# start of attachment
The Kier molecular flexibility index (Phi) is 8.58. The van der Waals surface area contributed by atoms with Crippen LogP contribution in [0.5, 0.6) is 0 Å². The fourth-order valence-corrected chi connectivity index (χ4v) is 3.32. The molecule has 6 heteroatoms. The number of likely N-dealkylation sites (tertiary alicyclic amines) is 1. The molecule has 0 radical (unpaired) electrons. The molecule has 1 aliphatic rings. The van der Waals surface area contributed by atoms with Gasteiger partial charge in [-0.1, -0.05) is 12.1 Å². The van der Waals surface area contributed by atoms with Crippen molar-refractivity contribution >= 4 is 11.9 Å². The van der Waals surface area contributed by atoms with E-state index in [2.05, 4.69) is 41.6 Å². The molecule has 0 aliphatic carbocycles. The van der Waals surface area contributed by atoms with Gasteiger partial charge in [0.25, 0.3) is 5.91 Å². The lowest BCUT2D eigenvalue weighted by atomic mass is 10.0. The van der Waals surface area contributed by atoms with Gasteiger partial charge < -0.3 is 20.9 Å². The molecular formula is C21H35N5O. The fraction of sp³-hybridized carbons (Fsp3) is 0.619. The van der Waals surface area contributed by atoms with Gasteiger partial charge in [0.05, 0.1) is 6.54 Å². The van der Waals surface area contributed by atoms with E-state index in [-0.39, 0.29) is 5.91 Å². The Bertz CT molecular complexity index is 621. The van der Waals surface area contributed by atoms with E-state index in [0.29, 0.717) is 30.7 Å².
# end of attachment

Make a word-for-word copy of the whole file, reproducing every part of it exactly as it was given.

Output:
The Kier molecular flexibility index (Phi) is 8.58. The van der Waals surface area contributed by atoms with Crippen LogP contribution in [0.5, 0.6) is 0 Å². The fourth-order valence-corrected chi connectivity index (χ4v) is 3.32. The molecule has 6 heteroatoms. The number of likely N-dealkylation sites (tertiary alicyclic amines) is 1. The molecule has 0 radical (unpaired) electrons. The molecule has 1 aliphatic rings. The van der Waals surface area contributed by atoms with Gasteiger partial charge in [-0.1, -0.05) is 12.1 Å². The van der Waals surface area contributed by atoms with Crippen molar-refractivity contribution >= 4 is 11.9 Å². The van der Waals surface area contributed by atoms with E-state index in [2.05, 4.69) is 41.6 Å². The molecule has 0 aliphatic carbocycles. The van der Waals surface area contributed by atoms with Gasteiger partial charge in [0.25, 0.3) is 5.91 Å². The lowest BCUT2D eigenvalue weighted by atomic mass is 10.0. The van der Waals surface area contributed by atoms with Gasteiger partial charge < -0.3 is 20.9 Å². The molecular formula is C21H35N5O. The fraction of sp³-hybridized carbons (Fsp3) is 0.619. The van der Waals surface area contributed by atoms with Gasteiger partial charge in [0.05, 0.1) is 6.54 Å². The van der Waals surface area contributed by atoms with E-state index in [-0.39, 0.29) is 5.91 Å². The Bertz CT molecular complexity index is 621. The van der Waals surface area contributed by atoms with E-state index in [0.29, 0.717) is 30.7 Å².